Senior aides to President Donald Trump warned him against lashing out at the media over what he saw as unfair coverage regarding the size of his inauguration crowd, but he sided with other aides who favored the dressing down.
Trump became angry Friday after seeing the media seize on photos comparing the relatively small size of his inauguration crowd to that of former President Obama, reports The New York Times. He forgot about it in the celebration and festivities Friday, but grew resentful again Saturday morning and wanted to push back, especially after he learned a journalist had falsely reported the bust of Martin Luther King Jr. had been removed from the Oval Office.
Some of his senior aides urged him to let it go and focus on his governing priorities, reports TheNYT. When they left a meeting with Trump they believed he was on the same page, and was focused on making nice with the CIA at a planned visit later that day. But other aides, including White House press secretary Sean Spicer, shared his outrage at the media coverage and wanted to hit back.
Spicer called a brief press conference later Saturday in which he berated the media for “deliberately” reporting falsely about the size of the crowds, and then offered a series of statements that have since been called into question or disproven to back up his assertion that Trump’s crowd was the largest in history. Trump counselor Kellyanne Conway then went on NBC to do damage control after the media accused Spicer of lying in the press conference, and said he was offering “alternative facts.”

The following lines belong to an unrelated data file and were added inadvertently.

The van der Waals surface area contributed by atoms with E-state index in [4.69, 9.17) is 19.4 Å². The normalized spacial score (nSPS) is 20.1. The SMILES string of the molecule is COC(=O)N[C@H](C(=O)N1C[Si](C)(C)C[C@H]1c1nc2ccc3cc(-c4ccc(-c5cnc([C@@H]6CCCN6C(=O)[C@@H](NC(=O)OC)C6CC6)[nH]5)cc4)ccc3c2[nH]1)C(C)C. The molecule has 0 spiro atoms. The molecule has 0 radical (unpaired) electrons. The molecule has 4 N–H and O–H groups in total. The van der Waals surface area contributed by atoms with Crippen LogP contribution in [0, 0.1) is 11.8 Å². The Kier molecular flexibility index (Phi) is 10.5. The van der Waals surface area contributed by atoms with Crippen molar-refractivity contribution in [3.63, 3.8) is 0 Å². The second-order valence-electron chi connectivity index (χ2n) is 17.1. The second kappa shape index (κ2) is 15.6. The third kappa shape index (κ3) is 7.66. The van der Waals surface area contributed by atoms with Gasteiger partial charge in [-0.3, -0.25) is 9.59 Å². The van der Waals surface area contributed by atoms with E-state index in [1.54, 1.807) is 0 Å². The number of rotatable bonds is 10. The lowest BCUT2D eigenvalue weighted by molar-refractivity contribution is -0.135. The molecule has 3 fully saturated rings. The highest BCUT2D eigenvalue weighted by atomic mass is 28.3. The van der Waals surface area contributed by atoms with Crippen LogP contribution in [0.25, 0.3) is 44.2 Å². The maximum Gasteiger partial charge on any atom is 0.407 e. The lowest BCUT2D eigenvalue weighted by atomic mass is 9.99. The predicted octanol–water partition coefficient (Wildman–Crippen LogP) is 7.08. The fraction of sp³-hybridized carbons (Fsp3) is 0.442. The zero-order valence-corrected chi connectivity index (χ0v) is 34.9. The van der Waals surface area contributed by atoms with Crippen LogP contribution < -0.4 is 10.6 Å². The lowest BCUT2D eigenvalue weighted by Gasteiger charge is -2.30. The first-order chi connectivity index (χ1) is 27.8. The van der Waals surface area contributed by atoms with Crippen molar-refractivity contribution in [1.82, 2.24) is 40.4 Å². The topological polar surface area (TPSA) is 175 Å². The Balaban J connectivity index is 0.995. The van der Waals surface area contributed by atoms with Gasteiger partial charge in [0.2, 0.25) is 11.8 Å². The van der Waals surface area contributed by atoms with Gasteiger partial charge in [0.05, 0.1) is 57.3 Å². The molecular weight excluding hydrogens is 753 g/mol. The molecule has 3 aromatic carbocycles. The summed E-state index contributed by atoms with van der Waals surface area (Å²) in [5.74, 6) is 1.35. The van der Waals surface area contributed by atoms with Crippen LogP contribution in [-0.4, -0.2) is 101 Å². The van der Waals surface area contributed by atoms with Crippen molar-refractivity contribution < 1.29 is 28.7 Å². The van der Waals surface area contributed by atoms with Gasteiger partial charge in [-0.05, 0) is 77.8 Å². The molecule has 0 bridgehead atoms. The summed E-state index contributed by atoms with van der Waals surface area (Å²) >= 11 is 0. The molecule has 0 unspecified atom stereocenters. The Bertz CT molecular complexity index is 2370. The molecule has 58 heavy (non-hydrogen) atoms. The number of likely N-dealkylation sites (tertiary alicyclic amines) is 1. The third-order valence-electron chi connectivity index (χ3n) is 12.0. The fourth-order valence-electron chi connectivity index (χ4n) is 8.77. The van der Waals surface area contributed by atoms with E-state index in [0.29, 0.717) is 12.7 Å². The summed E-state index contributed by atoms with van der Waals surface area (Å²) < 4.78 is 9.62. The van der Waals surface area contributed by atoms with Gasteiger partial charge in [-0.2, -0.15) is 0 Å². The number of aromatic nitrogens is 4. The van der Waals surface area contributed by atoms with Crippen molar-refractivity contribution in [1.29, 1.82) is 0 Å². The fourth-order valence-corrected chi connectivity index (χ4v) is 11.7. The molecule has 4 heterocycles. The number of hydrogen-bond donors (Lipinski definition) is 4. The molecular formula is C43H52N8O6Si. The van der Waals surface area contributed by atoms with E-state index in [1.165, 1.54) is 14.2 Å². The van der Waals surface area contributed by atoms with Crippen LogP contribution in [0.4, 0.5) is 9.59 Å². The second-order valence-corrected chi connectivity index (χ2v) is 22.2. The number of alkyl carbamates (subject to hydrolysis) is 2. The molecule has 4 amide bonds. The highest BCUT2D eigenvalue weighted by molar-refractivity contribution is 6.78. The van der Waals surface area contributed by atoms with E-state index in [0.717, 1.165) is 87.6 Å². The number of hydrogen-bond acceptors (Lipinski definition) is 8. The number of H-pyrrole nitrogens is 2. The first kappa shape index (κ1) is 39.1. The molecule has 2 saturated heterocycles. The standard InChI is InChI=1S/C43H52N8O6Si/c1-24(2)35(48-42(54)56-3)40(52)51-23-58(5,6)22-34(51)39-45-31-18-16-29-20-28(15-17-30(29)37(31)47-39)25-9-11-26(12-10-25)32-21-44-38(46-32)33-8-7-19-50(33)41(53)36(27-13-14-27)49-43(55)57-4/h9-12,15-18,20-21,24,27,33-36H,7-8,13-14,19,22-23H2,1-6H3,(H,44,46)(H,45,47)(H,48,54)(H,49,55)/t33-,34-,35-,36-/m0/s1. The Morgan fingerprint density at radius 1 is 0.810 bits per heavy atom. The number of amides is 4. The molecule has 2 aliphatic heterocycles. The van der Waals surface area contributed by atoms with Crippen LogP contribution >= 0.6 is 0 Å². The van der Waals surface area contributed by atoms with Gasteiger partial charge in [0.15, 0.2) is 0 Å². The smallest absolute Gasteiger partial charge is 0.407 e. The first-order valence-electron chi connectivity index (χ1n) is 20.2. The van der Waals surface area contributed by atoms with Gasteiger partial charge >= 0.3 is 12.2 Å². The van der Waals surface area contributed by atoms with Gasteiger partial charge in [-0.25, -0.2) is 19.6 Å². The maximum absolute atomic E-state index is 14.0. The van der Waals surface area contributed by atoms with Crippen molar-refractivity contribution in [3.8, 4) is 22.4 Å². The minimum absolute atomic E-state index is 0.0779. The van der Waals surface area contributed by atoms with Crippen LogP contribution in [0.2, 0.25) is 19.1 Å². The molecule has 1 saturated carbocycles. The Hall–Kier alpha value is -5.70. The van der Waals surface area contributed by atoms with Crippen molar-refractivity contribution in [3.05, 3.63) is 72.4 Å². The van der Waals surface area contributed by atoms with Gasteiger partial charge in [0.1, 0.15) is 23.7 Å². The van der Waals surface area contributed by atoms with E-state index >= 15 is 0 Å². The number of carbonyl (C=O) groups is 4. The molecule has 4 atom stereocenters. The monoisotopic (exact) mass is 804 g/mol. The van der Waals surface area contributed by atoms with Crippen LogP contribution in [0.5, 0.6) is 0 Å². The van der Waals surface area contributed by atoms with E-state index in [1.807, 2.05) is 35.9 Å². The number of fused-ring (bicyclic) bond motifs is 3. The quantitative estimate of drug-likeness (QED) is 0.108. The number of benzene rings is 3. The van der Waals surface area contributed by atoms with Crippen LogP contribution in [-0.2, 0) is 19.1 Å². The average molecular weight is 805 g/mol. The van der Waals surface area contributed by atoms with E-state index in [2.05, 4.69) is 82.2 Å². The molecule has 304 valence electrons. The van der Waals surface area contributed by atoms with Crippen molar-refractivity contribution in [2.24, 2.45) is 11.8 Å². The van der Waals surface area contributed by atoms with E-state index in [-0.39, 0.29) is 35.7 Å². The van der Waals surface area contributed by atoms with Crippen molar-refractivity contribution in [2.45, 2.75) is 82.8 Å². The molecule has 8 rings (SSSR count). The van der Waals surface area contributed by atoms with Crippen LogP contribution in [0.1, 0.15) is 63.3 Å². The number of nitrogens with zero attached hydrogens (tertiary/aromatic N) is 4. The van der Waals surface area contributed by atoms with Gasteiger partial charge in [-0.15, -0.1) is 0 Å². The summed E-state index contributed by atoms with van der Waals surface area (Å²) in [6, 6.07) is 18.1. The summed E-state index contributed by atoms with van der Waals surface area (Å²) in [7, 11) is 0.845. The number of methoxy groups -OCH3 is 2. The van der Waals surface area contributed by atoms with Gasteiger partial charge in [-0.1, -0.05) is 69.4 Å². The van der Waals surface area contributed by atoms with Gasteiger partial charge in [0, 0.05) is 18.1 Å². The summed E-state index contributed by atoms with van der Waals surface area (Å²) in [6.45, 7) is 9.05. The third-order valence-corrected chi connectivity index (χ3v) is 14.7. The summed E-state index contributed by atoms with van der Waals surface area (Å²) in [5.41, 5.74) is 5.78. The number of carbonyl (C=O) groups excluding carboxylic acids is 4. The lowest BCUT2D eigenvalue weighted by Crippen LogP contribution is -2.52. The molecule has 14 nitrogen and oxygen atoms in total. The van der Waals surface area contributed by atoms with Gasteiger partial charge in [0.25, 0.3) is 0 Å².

The combative move was widely seen as a huge mistake on the first day of the new administration, and Trump’s “lack of discipline” in staying on his governing priorities “troubled” some of his senior aides, TheNYT reports. Others, however, maintain the negative media reports are mere background noise that will fade away from public view if he is successful in governing.
“Ultimately this is about governing,” former House Speaker Newt Gingrich, who has advised Trump, told TheNYT. “There are two things he’s got to do between now and 2020: He has to keep America safe and create a lot of jobs. That’s what he promised in his speech. If he does those two things, everything else is noise.”
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